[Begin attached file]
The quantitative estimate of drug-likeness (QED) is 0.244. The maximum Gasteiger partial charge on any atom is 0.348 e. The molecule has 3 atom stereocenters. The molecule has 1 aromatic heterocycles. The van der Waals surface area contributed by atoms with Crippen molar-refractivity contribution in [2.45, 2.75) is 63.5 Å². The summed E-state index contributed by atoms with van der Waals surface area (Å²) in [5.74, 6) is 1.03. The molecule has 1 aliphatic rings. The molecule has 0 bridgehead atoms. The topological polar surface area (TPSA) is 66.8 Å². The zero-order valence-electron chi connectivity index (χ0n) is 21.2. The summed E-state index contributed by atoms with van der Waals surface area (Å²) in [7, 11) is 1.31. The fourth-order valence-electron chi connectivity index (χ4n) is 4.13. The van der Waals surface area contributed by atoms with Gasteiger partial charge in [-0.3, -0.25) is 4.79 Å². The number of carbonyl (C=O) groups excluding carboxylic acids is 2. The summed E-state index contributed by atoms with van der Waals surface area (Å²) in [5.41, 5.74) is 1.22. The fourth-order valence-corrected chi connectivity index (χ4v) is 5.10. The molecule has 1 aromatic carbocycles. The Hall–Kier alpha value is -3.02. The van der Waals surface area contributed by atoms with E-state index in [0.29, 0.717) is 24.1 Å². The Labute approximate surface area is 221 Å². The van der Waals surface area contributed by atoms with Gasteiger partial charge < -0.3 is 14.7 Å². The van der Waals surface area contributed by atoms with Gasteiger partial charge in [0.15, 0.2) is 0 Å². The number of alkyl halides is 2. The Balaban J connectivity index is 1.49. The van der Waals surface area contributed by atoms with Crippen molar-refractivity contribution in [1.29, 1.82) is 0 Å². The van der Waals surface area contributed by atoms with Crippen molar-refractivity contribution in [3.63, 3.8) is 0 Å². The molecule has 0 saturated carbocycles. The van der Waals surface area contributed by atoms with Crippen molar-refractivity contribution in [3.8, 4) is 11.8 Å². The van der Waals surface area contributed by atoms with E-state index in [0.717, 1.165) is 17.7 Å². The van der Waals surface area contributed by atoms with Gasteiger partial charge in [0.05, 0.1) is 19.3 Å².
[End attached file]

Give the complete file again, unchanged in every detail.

The quantitative estimate of drug-likeness (QED) is 0.244. The maximum Gasteiger partial charge on any atom is 0.348 e. The molecule has 3 atom stereocenters. The molecule has 1 aromatic heterocycles. The van der Waals surface area contributed by atoms with Crippen molar-refractivity contribution in [2.45, 2.75) is 63.5 Å². The summed E-state index contributed by atoms with van der Waals surface area (Å²) in [5.74, 6) is 1.03. The molecule has 1 aliphatic rings. The molecule has 0 bridgehead atoms. The topological polar surface area (TPSA) is 66.8 Å². The zero-order valence-electron chi connectivity index (χ0n) is 21.2. The summed E-state index contributed by atoms with van der Waals surface area (Å²) in [7, 11) is 1.31. The fourth-order valence-electron chi connectivity index (χ4n) is 4.13. The van der Waals surface area contributed by atoms with Gasteiger partial charge in [-0.3, -0.25) is 4.79 Å². The number of carbonyl (C=O) groups excluding carboxylic acids is 2. The summed E-state index contributed by atoms with van der Waals surface area (Å²) in [5.41, 5.74) is 1.22. The fourth-order valence-corrected chi connectivity index (χ4v) is 5.10. The molecule has 1 aromatic carbocycles. The Hall–Kier alpha value is -3.02. The van der Waals surface area contributed by atoms with E-state index in [0.29, 0.717) is 24.1 Å². The Labute approximate surface area is 221 Å². The van der Waals surface area contributed by atoms with Gasteiger partial charge < -0.3 is 14.7 Å². The van der Waals surface area contributed by atoms with Gasteiger partial charge in [0.15, 0.2) is 0 Å². The number of alkyl halides is 2. The Balaban J connectivity index is 1.49. The van der Waals surface area contributed by atoms with Crippen molar-refractivity contribution in [1.29, 1.82) is 0 Å². The van der Waals surface area contributed by atoms with Crippen molar-refractivity contribution in [3.63, 3.8) is 0 Å². The molecule has 0 saturated carbocycles. The van der Waals surface area contributed by atoms with Crippen molar-refractivity contribution in [3.8, 4) is 11.8 Å². The van der Waals surface area contributed by atoms with E-state index in [0.717, 1.165) is 17.7 Å². The van der Waals surface area contributed by atoms with Gasteiger partial charge in [0.05, 0.1) is 19.3 Å².